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Local produce will remain hot next year
<p>Local produce will remain hot next year.</p>

Local, local and more local top NRA's 2014 trends

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Gluten-free items will continue to be popular in 2014. Photo: Thinkstock

The New Year is looking a lot like the old one—at least according to the National Restaurant Association 2014 Culinary Forecast, which is once again packed with local and sustainable themed trends. Six of the top 10 trends, including the first three, are all about local sourcing and sustainability and eight of the top 10 made the list last year, many in almost the same spots. Non-wheat noodles and pasta (No. 8) and farm/estate branded items (No. 10) were the new additions, while new cuts of meat (now 14th) and whole-grain items in kids’ meals (12th) fell slightly.

We can’t fault the NRA for what may seem like a ho-hum list. Unlike many of the other forecasts for 2014, the NRA doesn’t just spot and predict trends. It surveyed almost 1,300 professional chefs this fall and asked them to rate 258 items as a “hot trend,” “perennial favorite” or “yesterday’s news.” The end results are exhaustive—and hugely informative—lists of what is hot in numerous categories (appetizers, starches/sides, main dishes, desserts, breakfast/brunch, kids, produce, ethnic cuisine and flavors, alcohol, technology and more).

Tableside technology is expected to gain ground. Photo: Thinkstock

1. Locally sourced meats and seafood
2. Locally grown produce
3. Environmental sustainability
4. Healthful kids' meals
5. Gluten-free cuisine
6. Hyper-local sourcing (e.g. restaurant gardens)
7. Children's nutrition
8. Non-wheat noodles/pasta (e.g. quinoa, rice, buckwheat)
9. Sustainable seafood
10. Farm/estate branded items

“Today’s consumers are more interested than ever in what they eat and where their food comes from, and that is reflected in our menu trends research,” says Hudson Riehle, senior v.p. of the NRA’s research and knowledge group. “True trends—as opposed to temporary fads—show the evolution of the wider shifts of our modern society over time, and focus on the provenance of various food and beverage items, unique aspects of how they are prepared and presented, as well as the dietary profiles of those meals.”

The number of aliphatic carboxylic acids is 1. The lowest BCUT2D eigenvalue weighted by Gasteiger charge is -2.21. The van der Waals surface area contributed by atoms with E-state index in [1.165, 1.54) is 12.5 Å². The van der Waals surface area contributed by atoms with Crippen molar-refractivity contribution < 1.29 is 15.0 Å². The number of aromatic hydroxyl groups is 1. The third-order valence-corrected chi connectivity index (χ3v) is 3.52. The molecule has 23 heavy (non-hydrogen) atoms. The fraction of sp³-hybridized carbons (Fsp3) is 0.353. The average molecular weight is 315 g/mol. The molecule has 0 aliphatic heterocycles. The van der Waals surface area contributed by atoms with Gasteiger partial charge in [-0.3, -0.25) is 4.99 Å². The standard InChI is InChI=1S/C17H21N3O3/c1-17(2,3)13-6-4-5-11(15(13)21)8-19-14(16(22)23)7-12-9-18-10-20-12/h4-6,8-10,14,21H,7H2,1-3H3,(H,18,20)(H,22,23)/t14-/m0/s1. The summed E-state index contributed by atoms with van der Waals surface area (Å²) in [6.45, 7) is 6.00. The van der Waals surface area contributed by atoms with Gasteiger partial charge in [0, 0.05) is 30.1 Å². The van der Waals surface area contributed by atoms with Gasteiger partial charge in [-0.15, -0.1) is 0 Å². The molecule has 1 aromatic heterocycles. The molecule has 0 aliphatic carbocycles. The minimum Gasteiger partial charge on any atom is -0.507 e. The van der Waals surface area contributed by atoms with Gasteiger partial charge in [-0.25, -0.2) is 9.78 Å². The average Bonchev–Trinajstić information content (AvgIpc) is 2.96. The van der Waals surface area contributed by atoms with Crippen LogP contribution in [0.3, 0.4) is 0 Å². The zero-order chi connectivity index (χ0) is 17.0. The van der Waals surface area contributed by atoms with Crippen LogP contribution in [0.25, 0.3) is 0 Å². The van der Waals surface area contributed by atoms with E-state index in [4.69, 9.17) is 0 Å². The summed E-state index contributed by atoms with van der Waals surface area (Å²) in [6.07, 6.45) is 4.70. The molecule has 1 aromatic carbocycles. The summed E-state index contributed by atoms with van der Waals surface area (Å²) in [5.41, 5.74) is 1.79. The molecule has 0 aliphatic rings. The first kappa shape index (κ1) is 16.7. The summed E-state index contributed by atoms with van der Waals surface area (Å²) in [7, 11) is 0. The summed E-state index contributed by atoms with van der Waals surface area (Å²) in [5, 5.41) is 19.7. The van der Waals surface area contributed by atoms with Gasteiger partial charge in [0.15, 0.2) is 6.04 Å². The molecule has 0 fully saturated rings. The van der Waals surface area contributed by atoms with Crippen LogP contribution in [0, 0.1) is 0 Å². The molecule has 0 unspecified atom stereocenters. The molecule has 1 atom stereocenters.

1. Micro-distilled/artisan spirits
2. Locally produced beer/wine/spirits
3. Onsite barrel-aged drinks
4. Culinary cocktails (e.g. savory, fresh ingredients)
5. Regional signature cocktails

The current food trend with the most staying power? Environmental sustainability was the answer from most chefs when asked what would still be hot 10 years from now, followed by local sourcing, health-nutrition, children’s nutrition and gluten-free.

“The American Culinary Federation chefs who took part in the survey understand that sourcing locally and environmental sustainability tie in with ongoing efforts to provide more-healthful foods for everyone, especially children,” says Thomas Macrina, ACF’s national president. “Chefs recognize that nutrition is a vital component of the foodservice industry, and constantly revise and update recipes to reflect the concerns and desires of a diverse group of consumers who are looking for good food choices to best meet their nutrition and other needs.”

The five trends gaining the most ground? Nose-to-tail/root-to-stalk cooking, pickling, ramen, dark greens and Southeast Asian cuisine. The top tech trend? Tablet computers used as menus. All that and more are available in the full report.

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